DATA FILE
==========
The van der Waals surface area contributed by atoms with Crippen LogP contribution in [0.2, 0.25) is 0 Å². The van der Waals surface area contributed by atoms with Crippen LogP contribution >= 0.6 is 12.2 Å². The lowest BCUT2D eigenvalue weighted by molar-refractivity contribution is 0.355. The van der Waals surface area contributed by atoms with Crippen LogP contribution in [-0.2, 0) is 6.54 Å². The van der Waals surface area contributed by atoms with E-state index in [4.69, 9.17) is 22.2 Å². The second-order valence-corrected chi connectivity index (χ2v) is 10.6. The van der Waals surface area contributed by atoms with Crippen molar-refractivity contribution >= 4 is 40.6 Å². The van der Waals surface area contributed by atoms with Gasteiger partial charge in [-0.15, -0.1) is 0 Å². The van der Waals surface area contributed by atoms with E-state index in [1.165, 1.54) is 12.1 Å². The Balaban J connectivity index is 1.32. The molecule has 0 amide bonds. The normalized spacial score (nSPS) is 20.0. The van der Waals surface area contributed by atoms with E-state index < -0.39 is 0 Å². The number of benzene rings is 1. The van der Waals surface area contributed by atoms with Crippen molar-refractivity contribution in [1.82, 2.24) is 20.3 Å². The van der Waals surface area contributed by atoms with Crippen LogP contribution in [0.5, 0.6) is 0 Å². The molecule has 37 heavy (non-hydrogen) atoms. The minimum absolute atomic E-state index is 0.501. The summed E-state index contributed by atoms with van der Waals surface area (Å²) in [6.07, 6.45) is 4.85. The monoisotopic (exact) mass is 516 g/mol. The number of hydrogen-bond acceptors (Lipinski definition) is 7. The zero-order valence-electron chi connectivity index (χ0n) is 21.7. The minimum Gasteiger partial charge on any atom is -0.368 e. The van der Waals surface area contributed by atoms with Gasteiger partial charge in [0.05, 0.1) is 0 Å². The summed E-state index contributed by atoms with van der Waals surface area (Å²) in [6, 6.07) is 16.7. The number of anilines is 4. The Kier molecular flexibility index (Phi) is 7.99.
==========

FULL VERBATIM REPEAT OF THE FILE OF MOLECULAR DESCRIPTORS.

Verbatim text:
The van der Waals surface area contributed by atoms with Crippen LogP contribution in [0.2, 0.25) is 0 Å². The van der Waals surface area contributed by atoms with Crippen LogP contribution >= 0.6 is 12.2 Å². The lowest BCUT2D eigenvalue weighted by molar-refractivity contribution is 0.355. The van der Waals surface area contributed by atoms with Crippen LogP contribution in [-0.2, 0) is 6.54 Å². The van der Waals surface area contributed by atoms with E-state index in [4.69, 9.17) is 22.2 Å². The second-order valence-corrected chi connectivity index (χ2v) is 10.6. The van der Waals surface area contributed by atoms with Crippen molar-refractivity contribution >= 4 is 40.6 Å². The van der Waals surface area contributed by atoms with Gasteiger partial charge in [-0.15, -0.1) is 0 Å². The van der Waals surface area contributed by atoms with E-state index in [1.165, 1.54) is 12.1 Å². The Balaban J connectivity index is 1.32. The molecule has 0 amide bonds. The normalized spacial score (nSPS) is 20.0. The van der Waals surface area contributed by atoms with E-state index < -0.39 is 0 Å². The number of benzene rings is 1. The van der Waals surface area contributed by atoms with Crippen molar-refractivity contribution in [1.82, 2.24) is 20.3 Å². The van der Waals surface area contributed by atoms with Crippen LogP contribution in [0.5, 0.6) is 0 Å². The molecule has 37 heavy (non-hydrogen) atoms. The minimum absolute atomic E-state index is 0.501. The summed E-state index contributed by atoms with van der Waals surface area (Å²) in [6.07, 6.45) is 4.85. The monoisotopic (exact) mass is 516 g/mol. The number of hydrogen-bond acceptors (Lipinski definition) is 7. The zero-order valence-electron chi connectivity index (χ0n) is 21.7. The minimum Gasteiger partial charge on any atom is -0.368 e. The van der Waals surface area contributed by atoms with Gasteiger partial charge in [0.05, 0.1) is 0 Å². The summed E-state index contributed by atoms with van der Waals surface area (Å²) in [6, 6.07) is 16.7. The number of anilines is 4. The Kier molecular flexibility index (Phi) is 7.99.